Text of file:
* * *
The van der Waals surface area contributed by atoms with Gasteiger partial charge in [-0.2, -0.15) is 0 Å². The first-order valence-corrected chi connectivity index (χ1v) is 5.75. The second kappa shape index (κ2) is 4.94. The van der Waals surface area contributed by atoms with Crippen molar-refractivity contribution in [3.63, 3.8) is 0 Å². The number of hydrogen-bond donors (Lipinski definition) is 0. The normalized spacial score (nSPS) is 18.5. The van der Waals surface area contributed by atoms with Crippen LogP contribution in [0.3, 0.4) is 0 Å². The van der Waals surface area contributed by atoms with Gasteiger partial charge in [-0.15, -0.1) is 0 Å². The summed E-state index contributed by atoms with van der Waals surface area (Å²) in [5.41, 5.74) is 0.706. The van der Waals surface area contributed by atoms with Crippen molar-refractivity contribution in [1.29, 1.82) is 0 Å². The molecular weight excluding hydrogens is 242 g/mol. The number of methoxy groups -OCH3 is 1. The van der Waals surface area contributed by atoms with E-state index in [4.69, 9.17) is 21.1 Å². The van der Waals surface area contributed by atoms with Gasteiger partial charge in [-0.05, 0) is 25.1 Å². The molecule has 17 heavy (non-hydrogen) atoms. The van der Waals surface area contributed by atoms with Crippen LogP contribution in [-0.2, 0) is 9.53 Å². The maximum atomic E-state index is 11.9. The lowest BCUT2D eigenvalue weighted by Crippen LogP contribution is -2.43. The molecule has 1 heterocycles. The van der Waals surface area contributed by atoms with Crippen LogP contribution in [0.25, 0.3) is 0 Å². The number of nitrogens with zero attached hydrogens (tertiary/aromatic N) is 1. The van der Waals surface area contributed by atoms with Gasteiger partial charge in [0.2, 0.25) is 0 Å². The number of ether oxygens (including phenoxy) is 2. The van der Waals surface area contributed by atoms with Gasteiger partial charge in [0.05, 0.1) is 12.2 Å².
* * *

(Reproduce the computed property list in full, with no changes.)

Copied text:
The van der Waals surface area contributed by atoms with Gasteiger partial charge in [-0.2, -0.15) is 0 Å². The first-order valence-corrected chi connectivity index (χ1v) is 5.75. The second kappa shape index (κ2) is 4.94. The van der Waals surface area contributed by atoms with Crippen molar-refractivity contribution in [3.63, 3.8) is 0 Å². The number of hydrogen-bond donors (Lipinski definition) is 0. The normalized spacial score (nSPS) is 18.5. The van der Waals surface area contributed by atoms with Crippen LogP contribution in [0.3, 0.4) is 0 Å². The van der Waals surface area contributed by atoms with Gasteiger partial charge in [-0.15, -0.1) is 0 Å². The summed E-state index contributed by atoms with van der Waals surface area (Å²) in [5.41, 5.74) is 0.706. The van der Waals surface area contributed by atoms with Crippen molar-refractivity contribution in [1.29, 1.82) is 0 Å². The molecular weight excluding hydrogens is 242 g/mol. The number of methoxy groups -OCH3 is 1. The van der Waals surface area contributed by atoms with E-state index in [4.69, 9.17) is 21.1 Å². The van der Waals surface area contributed by atoms with Gasteiger partial charge in [-0.05, 0) is 25.1 Å². The molecule has 17 heavy (non-hydrogen) atoms. The van der Waals surface area contributed by atoms with Crippen LogP contribution in [-0.2, 0) is 9.53 Å². The maximum atomic E-state index is 11.9. The lowest BCUT2D eigenvalue weighted by Crippen LogP contribution is -2.43. The molecule has 1 heterocycles. The van der Waals surface area contributed by atoms with Crippen LogP contribution in [0.25, 0.3) is 0 Å². The number of nitrogens with zero attached hydrogens (tertiary/aromatic N) is 1. The van der Waals surface area contributed by atoms with Gasteiger partial charge in [0.2, 0.25) is 0 Å². The number of ether oxygens (including phenoxy) is 2. The van der Waals surface area contributed by atoms with Gasteiger partial charge in [0.05, 0.1) is 12.2 Å².